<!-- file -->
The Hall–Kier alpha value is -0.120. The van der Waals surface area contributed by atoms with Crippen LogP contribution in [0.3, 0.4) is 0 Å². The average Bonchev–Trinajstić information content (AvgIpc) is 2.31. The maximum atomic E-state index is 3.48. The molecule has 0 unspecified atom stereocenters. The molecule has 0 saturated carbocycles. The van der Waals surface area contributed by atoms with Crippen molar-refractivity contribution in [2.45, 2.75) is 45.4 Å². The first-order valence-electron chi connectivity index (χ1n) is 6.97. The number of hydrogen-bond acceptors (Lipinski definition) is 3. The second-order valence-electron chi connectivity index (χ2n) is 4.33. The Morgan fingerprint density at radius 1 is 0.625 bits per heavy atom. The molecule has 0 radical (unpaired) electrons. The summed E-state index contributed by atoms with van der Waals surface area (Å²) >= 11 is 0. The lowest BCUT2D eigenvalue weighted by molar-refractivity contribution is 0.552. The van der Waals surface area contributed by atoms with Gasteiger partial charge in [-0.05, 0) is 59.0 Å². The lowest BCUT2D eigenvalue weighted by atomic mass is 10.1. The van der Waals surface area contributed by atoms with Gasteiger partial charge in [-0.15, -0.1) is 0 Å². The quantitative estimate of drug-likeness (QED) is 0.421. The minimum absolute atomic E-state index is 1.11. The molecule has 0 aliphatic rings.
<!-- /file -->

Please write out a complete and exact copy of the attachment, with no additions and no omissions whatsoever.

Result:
The Hall–Kier alpha value is -0.120. The van der Waals surface area contributed by atoms with Crippen LogP contribution in [0.3, 0.4) is 0 Å². The average Bonchev–Trinajstić information content (AvgIpc) is 2.31. The maximum atomic E-state index is 3.48. The molecule has 0 unspecified atom stereocenters. The molecule has 0 saturated carbocycles. The van der Waals surface area contributed by atoms with Crippen molar-refractivity contribution in [2.45, 2.75) is 45.4 Å². The first-order valence-electron chi connectivity index (χ1n) is 6.97. The number of hydrogen-bond acceptors (Lipinski definition) is 3. The second-order valence-electron chi connectivity index (χ2n) is 4.33. The Morgan fingerprint density at radius 1 is 0.625 bits per heavy atom. The molecule has 0 radical (unpaired) electrons. The summed E-state index contributed by atoms with van der Waals surface area (Å²) >= 11 is 0. The lowest BCUT2D eigenvalue weighted by molar-refractivity contribution is 0.552. The van der Waals surface area contributed by atoms with Gasteiger partial charge in [-0.05, 0) is 59.0 Å². The lowest BCUT2D eigenvalue weighted by atomic mass is 10.1. The van der Waals surface area contributed by atoms with Gasteiger partial charge in [-0.15, -0.1) is 0 Å². The quantitative estimate of drug-likeness (QED) is 0.421. The minimum absolute atomic E-state index is 1.11. The molecule has 0 aliphatic rings.